Below we included a summary of Chris Drinovz’ comments from CBC News written article available in full here:
Drinovz says that the threat of variants and the fact that vaccines curb virus transmission could be enough proof for some employers to require vaccines. Without provincial legislation, however, each employer’s decision will have to be on a case-by-case basis.
Human rights are an obvious concern when it comes to vaccine mandates, according to Drinovz. This is especially so, given that it is entirely legal for non-unionized workplaces to fire employees for any reason whatsoever, including not being vaccinated. “Human rights legislation across Canada protects people from discrimination on the basis of certain protected characteristics,” Drinovz said. “One of those is a medical disability, another one is somebody’s legitimate religious beliefs.”
In the opinion of Drinovz, not being vaccinated does not constitute “just cause” for firing. That would mean if employees were fired for being unvaccinated and felt they were discriminated against, employers could be taken to tribunals and be told to pay severance or notice.
Without the backing of far-reaching federal legislation, Drinovz says employers should be prepared to implement work-from-home and other safety measures in the absence of vaccine mandates.
Issues that Need to be Considered by Employers and Employees
Nature of Workplace
While the encouragement to implement a workplace vaccination is there, employers should do their homework before implementing a policy at their workplace and discuss it with an employment/labour lawyer as recommended by Dr. Henry in her August 12 statement. The nature of each workplace varies and the requirement for a vaccine should be connected to a real threat of an outbreak within the workplace or the need to protect vulnerable people within the workplace.
Human Rights Accommodations
There are also individuals who may be protected against discrimination under the BC Human Rights Code (i.e. unable to get vaccinated due to medical reasons or sincere religious beliefs) who need to be accommodated by the employer.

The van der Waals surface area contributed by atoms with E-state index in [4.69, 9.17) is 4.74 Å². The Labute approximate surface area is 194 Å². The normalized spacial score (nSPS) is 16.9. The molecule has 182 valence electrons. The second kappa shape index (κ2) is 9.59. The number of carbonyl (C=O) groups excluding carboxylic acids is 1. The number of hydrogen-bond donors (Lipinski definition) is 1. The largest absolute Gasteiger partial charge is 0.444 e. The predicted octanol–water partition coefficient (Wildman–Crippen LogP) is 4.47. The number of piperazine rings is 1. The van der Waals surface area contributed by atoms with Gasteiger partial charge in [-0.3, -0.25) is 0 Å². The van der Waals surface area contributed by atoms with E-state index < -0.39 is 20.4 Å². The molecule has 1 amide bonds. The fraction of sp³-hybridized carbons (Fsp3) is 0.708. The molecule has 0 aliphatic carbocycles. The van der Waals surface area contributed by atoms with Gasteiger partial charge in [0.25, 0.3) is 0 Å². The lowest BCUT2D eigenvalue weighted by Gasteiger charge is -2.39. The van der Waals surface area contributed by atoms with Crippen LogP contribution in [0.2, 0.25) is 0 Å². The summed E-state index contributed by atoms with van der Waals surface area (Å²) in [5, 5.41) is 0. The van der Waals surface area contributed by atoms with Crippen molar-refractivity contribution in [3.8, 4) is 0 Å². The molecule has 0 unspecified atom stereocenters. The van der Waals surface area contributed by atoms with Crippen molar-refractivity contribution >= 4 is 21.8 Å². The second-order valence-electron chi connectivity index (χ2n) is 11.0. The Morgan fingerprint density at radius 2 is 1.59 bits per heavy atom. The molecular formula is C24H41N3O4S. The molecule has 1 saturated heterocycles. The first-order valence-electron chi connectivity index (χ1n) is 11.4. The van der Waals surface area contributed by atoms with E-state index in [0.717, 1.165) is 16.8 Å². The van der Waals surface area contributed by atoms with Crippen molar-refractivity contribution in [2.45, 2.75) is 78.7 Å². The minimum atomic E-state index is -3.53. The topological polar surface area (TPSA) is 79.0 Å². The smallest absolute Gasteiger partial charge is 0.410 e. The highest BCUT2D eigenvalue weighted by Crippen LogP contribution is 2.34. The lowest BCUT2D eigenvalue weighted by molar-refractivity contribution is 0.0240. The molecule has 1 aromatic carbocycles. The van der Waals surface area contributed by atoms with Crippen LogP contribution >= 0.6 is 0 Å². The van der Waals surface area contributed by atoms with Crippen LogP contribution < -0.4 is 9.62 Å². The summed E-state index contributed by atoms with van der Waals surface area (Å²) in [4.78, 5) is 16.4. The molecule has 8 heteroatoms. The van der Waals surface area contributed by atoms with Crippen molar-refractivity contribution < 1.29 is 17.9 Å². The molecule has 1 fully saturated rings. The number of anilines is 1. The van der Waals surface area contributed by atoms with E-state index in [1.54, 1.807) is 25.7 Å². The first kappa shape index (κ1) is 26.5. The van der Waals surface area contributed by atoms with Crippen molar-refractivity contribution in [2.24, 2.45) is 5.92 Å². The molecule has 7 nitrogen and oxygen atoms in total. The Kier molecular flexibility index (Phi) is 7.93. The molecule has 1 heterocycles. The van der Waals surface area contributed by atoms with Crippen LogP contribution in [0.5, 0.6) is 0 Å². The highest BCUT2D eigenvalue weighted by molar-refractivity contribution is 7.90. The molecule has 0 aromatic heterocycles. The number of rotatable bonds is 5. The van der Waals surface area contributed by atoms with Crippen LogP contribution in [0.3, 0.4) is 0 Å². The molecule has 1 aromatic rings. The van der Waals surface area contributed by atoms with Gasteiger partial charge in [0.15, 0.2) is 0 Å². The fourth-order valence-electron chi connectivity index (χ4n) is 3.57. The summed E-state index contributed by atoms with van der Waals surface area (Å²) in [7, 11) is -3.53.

Employees who experience discrimination and have a medical condition preventing them from receiving the Covid-19 vaccine may have a human rights claim against the employer.
Wrongful Termination and Severance Pay
In most cases where an employer terminates an employee for not complying with their mandatory vaccination policy, the employee is entitled to notice or severance pay based on their employment contract or common law in the absence of a valid written termination clause.
Employers should keep in mind that even asking an employee whether they have had the vaccination and requesting proof of vaccination or a vaccination certificate is a collection of personal information/personal health information triggering privacy considerations. Information regarding an employee’s identity and vaccination status should not be shared with other employees.
Our Employment & Labour Group has been working with businesses to develop and draft the right policy for their workplace and are here to help! Get in touch today.
CLICK HERE to get a free copy of our webinar recording and presentation materials from our June webinar Your Guide to Rolling Out a Vaccination Policy with Chris Drinovz and senior lawyer Mike Weiler.
Note to Readers: This is not legal advice. If you are looking for legal advice in relation to a particular matter or drafting of workplace vaccination policy, please contact Chris Drinovz at email@example.com